Background: I had my first shot about 1.5 months ago, I just had my shot yesterday. Unmistakable fever like symptom started within 4 hours. within 10 hours the whole body started aching, accompanied ...
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2answers
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Why do T cells have MHC II receptors?

I have seen the answer to this question which says that T cells do not express MHC II proteins which would make sense. However, my textbook "The immune system" by Peter Parham disagrees. It ...
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Differentiating molecules based on peptide sequence? How to annotate?

I want to differentiate between classical class I and non classical class I MHC molecules in a model organism using well conserved structural features within classical MHC I molecules (eg intradomain ...
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2answers
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Why is there not an immune response to injected immunoglobulins?

When you inject immunoglobulins as a treatment for certain diseases, the immunoglobulins are a foreign substance. I can appreciate that maybe the constant region would be similar to the hosts as it is ...
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Acute cytotoxic T lymphocyte killing capacity

how many cells can a CTL eliminate sequentially? Cytotoxic T lymphocytes (CTLs) are a subset of the adaptive immune system which can target cells for apoptotic elimination. This elimination begins ...
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2answers
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Which viruses still present today caused a deadly pandemic/epidemic in the past?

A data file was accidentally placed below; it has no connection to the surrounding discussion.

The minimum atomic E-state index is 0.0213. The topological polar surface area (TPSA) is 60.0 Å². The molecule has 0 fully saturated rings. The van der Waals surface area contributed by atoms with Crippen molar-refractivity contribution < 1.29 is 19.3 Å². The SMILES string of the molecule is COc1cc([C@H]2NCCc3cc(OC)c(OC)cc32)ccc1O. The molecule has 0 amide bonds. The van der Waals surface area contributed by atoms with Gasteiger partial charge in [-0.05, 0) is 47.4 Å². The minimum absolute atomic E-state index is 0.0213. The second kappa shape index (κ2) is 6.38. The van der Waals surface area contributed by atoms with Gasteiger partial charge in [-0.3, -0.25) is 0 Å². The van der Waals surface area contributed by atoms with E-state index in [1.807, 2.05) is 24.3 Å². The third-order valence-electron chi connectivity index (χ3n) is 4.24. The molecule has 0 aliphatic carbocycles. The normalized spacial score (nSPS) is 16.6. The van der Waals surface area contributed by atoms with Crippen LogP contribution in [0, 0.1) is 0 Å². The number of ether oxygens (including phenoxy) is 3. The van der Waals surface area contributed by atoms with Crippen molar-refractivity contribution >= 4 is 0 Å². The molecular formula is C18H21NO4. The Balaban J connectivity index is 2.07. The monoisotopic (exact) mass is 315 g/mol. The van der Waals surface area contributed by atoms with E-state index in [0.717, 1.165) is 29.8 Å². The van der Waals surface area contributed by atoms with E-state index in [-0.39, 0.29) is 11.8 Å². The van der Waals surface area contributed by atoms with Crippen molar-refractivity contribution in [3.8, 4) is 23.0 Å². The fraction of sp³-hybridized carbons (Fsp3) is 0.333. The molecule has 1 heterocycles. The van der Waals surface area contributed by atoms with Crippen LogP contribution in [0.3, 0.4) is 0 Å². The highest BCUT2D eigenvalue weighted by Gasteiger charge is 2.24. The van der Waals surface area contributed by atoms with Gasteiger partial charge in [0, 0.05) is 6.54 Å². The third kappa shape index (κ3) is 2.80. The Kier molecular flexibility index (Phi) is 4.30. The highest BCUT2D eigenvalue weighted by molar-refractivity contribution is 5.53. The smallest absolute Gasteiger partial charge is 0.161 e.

The current Covid-19 pandemic and its virus Sars-Cov-2 can be dangerous, especially for vulnerable groups like the elders. But however, I have seen studies that this virus become less dangerous in the ...
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How important is the antigen presented by cTECs during TCR beta-selection?

During beta selection, a candidate T cell tries to use its pre-TCR to bind to cTECs in the thymus. If tonic signaling occurs between the pre-TCR and the cTEC MHC, then it will progress through later ...
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How do APCs find their specific T-cells in the lymph nodes?

My understanding is that when an APC (more specifically a dendritic cell) encounters an antigen in the periphery, it ingests it and presents it on its surface. It then migrates to lymph nodes to ...
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Does vaccination lead to short-term secondary infection suceptibility?

For clarity, here is a summary of my question, per anongoodnurse's comment: Does a lower peripheral lymphocyte count resulting from recent immunization render us more susceptible to infection by other ...